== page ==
From Tel Aviv to Ramallah: A Beatbox Journey
Written and directed by Rachel Havrelock
Israel’s seaside city Tel Aviv is only about 37 miles from the Palestinian city of Ramallah in the West Bank, but, as with many distances in the Middle East, what separates the two places is more than a matter of geography. According to anecdotal reports, it takes about an hour to drive between the two cities, what with the crossing of contentious geopolitical borders and all. And that’s about how long it takes for Yuri Lane to take you to both of those places in his one-man performance From Tel Aviv to Ramallah: A Beatbox Journey, currently in production at Center Stage’s Head Theater.
Lane is consummate physical actor and a human beatbox, one of those vocally gifted humans who can mimic the sounds of everything from a helicopter to drums to prayer calls, and in Tel Aviv to Ramallah he offers an episodic glimpse into the lives of two common young men in both of these cities, examining their lives. If you’re thinking something along the lines of Krapp’s Last Tape meeting the Fat Boys, you’re not too far off.
What you might not expect, though, is just how breathlessly entertaining and thoughtful this performance is. As written and directed by Lane’s wife, University of Illinois at Chicago Jewish Studies professor Rachel Havrelock, Tel Aviv to Ramallah tells the story of Amir, a young Tel Aviv man who dreams of being a superstar DJ at hot clubs filled with hotter women every night, but he spends his days as a moped delivery driver. His Ramallah counterpart is Khalid, a young Palestinian who opened an internet café in hopes of helping Palestine enter a thriving global economy. Both young men are ebulliently eager to chase their dreams, both living the carefree lives of young people who feel they have their entire lives ahead of them. And Lane bounces between the two of them as if they’re two of the many people trapped inside his head.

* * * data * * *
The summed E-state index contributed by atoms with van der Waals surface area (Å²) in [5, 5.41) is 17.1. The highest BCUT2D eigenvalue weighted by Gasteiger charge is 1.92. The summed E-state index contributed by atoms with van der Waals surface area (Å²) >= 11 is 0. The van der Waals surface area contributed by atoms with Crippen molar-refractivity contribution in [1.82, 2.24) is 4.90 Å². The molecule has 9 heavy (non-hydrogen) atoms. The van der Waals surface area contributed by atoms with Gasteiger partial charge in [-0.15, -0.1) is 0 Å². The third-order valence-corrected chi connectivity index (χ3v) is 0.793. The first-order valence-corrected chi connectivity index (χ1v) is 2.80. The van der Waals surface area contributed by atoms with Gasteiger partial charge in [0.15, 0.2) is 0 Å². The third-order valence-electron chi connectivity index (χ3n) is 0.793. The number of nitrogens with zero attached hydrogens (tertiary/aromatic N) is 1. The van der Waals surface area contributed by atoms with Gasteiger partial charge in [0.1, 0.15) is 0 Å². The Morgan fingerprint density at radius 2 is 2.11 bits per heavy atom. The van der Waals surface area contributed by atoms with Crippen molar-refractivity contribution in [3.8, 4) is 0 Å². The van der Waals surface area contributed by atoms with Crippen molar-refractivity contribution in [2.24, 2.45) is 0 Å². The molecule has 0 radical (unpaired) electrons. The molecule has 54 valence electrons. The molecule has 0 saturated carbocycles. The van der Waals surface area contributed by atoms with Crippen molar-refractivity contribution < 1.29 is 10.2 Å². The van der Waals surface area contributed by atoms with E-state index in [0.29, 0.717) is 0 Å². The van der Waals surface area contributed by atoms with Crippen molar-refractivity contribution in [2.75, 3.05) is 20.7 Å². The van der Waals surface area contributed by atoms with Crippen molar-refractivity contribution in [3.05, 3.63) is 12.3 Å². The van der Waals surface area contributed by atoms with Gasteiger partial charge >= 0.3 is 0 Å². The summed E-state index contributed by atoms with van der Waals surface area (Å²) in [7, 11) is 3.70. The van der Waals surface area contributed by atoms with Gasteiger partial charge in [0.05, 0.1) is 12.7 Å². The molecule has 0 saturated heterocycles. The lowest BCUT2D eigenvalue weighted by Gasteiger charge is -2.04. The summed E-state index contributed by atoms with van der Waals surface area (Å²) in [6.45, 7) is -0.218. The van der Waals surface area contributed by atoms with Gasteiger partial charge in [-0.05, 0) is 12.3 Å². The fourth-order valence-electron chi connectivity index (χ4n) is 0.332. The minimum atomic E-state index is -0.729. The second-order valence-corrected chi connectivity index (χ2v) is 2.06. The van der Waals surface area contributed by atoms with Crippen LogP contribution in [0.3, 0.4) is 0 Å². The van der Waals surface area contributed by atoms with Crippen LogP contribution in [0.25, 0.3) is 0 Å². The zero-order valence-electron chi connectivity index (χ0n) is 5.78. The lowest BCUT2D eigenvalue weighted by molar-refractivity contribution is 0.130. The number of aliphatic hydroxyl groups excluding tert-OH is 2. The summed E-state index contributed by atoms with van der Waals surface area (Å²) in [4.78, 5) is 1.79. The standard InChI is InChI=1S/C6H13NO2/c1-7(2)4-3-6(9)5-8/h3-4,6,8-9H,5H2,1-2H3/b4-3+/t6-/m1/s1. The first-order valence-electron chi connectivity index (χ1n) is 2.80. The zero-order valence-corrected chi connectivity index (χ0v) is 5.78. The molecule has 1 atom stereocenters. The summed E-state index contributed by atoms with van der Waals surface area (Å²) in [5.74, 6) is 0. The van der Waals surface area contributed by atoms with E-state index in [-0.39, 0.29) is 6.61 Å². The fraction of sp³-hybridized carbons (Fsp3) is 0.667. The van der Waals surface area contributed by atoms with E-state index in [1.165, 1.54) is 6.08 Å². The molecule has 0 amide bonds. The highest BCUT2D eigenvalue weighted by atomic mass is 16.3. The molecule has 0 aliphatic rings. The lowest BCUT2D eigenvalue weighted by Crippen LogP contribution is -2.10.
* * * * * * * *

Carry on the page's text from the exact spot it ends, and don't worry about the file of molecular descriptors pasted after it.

Clad in nondescript pants, athletic shoes, a plain blue T-shirt, and a microphone headset, Lane brings Amir and Khalid—and their family, friends, and others they bump into—to life via small but subtle changes in vocal inflections and accents, as well as exaggerated gestures and facial expressions. His performance is almost pantomime, as the only props on the bare stage are a pair of chairs he infrequently uses and two bottles of water that he, almost miraculously, only reaches for twice. Everything else about the worlds he creates—from the traditional dancing of men in Tel Aviv’s streets to the kneeling prayers of men in Ramallah, from the propulsive beats Amir spins at a nightclub to the clickety-clack of Khalid’s fingers across a keyboard—Lane physically and sonically charms out of body and vocal chords. His performance is really some transfixing combination of adrenalized pantomime and the talking equivalent of a 15,000 meter sprint. By this performance’s end, you’re wondering how Lane is still standing, much less looking so chipper about it.
San Francisco-based video artist Sharif Ezzat helps Lane flesh out this stark stage with live video projections of still photography. Ezzat flashes a series of contextualizing imagery on screens behind Lane as Amri and Khalid move through their days, strobes of streets rushing by as Amir rides his moped around the city, turntables and dancers as he spins up in the club. All the imagery is rendered in black and white and slightly smeared, as if color photos loaded into a computer and then harshly grey-scaled such that all the soft edges become hard and all the hard edges becomes harsh. Their fragmentary, imprecise nature compliments Lane’s hopscotch narrative, the sound and visual parts snowballing to create a more nuanced, if still inchoate, whole.
You know from almost the first few moments that it’s all heading toward something untoward, if only because it’s the recent nature of war-torn fiction to begin in brightly drawn idylls and end in the harsh smoke of tragedy. But From Tel Aviv to Ramallah: A Beatbox Journey is less interested in dramatizing the collateral damage of cultural differences than it is in tapping into what these two places share—and not merely the doe-eyed dreams of two young men.
One of the performance’s recurring musical motifs is Lane jumping between singing “Tel Aviv” and “Ramallah” and “shalom” and “salaam” as if scratching between two records. And just as DJs match beats to move between breaks in two songs, Lane matches word roots and sounds to move between the two languages. “Shalom” and “salaam” aren’t just the Hebrew and Arabic words for “peace” that share beat-matched starting sibilant sounds, they come from the Semitic word root. It’s a bit of a subtle road to thematic cliché—the we-have-more-in-common-than-meets-the-eye cry for peace before mutual destruction—but much thanks to artists willing to let their audience find those commonalities out for itself.
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